They're right, and the city should take heed. The biggest problem Austin faces with big boxes is the enormous opportunity cost of allowing developers to pursue the easiest money down the path of least resistance. Land, especially in large and raw chunks, is not really in ample supply in Central Texas, even in the Desired Development Zones. When you factor in the needs for new road and water infrastructure – which have already left this region heavily in debt – it becomes even more imperative that the city makes every parcel count to meet community needs and bring in net revenue for years to come.

Turning huge tracts of land into big-box power centers that provide neither housing nor high-value employment, that only remain viable for 20 years, whose contribution to the local tax base remains static at best, that place huge demands on infrastructure, and that are almost impossible to redevelop, is not what you call Smart Growth, in any sense; at least residential sprawl can promise the benefit of increasing home ownership, which is to the public's good. In the long run, Wal-Martization is really only good for Wal-Mart. To allow a few unplanned big-box hot corners to define, and depress, entire commercial corridors takes what limited leverage Austin has over its long-term future as an urban economic center and throws it into the ditch.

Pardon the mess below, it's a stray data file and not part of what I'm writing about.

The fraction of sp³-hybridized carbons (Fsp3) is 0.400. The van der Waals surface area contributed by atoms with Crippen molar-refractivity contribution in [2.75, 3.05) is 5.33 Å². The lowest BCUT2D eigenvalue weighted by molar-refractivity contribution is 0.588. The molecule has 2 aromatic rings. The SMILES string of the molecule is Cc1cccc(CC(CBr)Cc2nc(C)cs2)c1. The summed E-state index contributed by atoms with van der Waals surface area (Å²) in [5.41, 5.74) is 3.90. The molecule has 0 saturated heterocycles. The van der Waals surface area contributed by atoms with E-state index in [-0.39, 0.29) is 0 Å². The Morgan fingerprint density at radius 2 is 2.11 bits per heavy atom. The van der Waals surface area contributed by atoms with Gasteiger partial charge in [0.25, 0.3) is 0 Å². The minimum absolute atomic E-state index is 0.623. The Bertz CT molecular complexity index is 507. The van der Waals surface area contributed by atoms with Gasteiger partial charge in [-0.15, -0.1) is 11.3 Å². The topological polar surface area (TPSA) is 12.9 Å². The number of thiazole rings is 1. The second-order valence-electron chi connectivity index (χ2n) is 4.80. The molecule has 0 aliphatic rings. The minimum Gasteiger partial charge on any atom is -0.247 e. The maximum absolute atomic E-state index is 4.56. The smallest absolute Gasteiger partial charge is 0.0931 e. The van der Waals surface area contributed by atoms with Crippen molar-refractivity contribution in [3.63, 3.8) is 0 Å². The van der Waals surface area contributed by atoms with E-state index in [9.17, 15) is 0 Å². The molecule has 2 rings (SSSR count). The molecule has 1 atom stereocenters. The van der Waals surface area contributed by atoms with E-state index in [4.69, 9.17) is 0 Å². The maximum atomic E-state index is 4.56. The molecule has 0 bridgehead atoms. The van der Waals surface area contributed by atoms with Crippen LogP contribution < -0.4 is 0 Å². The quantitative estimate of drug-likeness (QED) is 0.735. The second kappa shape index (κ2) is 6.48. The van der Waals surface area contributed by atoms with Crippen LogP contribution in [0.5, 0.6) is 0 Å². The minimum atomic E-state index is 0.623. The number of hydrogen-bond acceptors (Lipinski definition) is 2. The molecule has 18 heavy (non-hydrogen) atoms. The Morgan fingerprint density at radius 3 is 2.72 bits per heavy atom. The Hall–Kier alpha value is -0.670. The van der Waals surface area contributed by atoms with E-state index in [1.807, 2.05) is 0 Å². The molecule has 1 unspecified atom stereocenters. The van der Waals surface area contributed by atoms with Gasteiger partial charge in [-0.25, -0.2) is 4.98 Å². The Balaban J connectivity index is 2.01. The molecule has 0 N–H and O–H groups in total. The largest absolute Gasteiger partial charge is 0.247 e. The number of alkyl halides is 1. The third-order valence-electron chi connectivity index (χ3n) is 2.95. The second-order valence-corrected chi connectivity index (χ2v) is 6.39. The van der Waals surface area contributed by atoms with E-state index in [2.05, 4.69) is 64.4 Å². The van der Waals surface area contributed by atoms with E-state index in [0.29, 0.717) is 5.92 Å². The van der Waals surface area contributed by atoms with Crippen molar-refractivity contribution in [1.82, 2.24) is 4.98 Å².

High Stakes

The city seems, ever so slowly, to be realizing that it has the power to address these problems by regulating land use. (Who'da thunk?) Design standards are, or should be, not simply icing on that cake but an integral ingredient of the land-use recipe. After all, whether it's a big-box monstrosity like the twin centers at Tech Ridge (I-35 at Parmer Lane), or the Smart-Grown mixed-use transit-friendly local-and-national retail center of the community's dreams, it's still zoned GR (general retail). Design standards can lock into place the differences Austinites want to see.